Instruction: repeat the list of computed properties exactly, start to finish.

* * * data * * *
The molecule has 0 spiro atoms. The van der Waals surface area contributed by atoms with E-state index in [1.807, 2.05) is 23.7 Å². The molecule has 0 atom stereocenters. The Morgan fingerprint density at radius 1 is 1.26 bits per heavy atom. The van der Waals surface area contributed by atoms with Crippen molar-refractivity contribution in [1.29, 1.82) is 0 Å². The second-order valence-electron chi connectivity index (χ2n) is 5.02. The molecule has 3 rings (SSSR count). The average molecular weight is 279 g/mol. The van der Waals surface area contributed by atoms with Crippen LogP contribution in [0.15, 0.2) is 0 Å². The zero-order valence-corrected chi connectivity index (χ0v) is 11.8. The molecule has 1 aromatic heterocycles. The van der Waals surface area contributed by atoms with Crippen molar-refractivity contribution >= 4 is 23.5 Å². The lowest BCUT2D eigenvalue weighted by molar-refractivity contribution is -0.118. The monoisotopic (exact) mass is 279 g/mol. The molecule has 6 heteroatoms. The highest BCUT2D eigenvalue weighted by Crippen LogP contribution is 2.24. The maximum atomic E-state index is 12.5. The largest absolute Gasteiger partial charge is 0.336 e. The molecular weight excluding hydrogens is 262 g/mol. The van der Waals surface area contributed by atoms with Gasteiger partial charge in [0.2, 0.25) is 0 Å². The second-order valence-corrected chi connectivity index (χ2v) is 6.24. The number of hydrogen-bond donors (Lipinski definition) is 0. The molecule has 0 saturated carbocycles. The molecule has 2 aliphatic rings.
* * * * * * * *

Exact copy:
The molecule has 0 spiro atoms. The van der Waals surface area contributed by atoms with E-state index in [1.807, 2.05) is 23.7 Å². The molecule has 0 atom stereocenters. The Morgan fingerprint density at radius 1 is 1.26 bits per heavy atom. The van der Waals surface area contributed by atoms with Crippen molar-refractivity contribution in [1.29, 1.82) is 0 Å². The second-order valence-electron chi connectivity index (χ2n) is 5.02. The molecule has 3 rings (SSSR count). The average molecular weight is 279 g/mol. The van der Waals surface area contributed by atoms with Crippen LogP contribution in [0.15, 0.2) is 0 Å². The zero-order valence-corrected chi connectivity index (χ0v) is 11.8. The molecule has 1 aromatic heterocycles. The van der Waals surface area contributed by atoms with Crippen molar-refractivity contribution >= 4 is 23.5 Å². The lowest BCUT2D eigenvalue weighted by molar-refractivity contribution is -0.118. The monoisotopic (exact) mass is 279 g/mol. The molecule has 6 heteroatoms. The highest BCUT2D eigenvalue weighted by Crippen LogP contribution is 2.24. The maximum atomic E-state index is 12.5. The largest absolute Gasteiger partial charge is 0.336 e. The molecular weight excluding hydrogens is 262 g/mol. The van der Waals surface area contributed by atoms with Gasteiger partial charge in [0.2, 0.25) is 0 Å². The second-order valence-corrected chi connectivity index (χ2v) is 6.24. The number of hydrogen-bond donors (Lipinski definition) is 0. The molecule has 0 saturated carbocycles. The molecule has 2 aliphatic rings.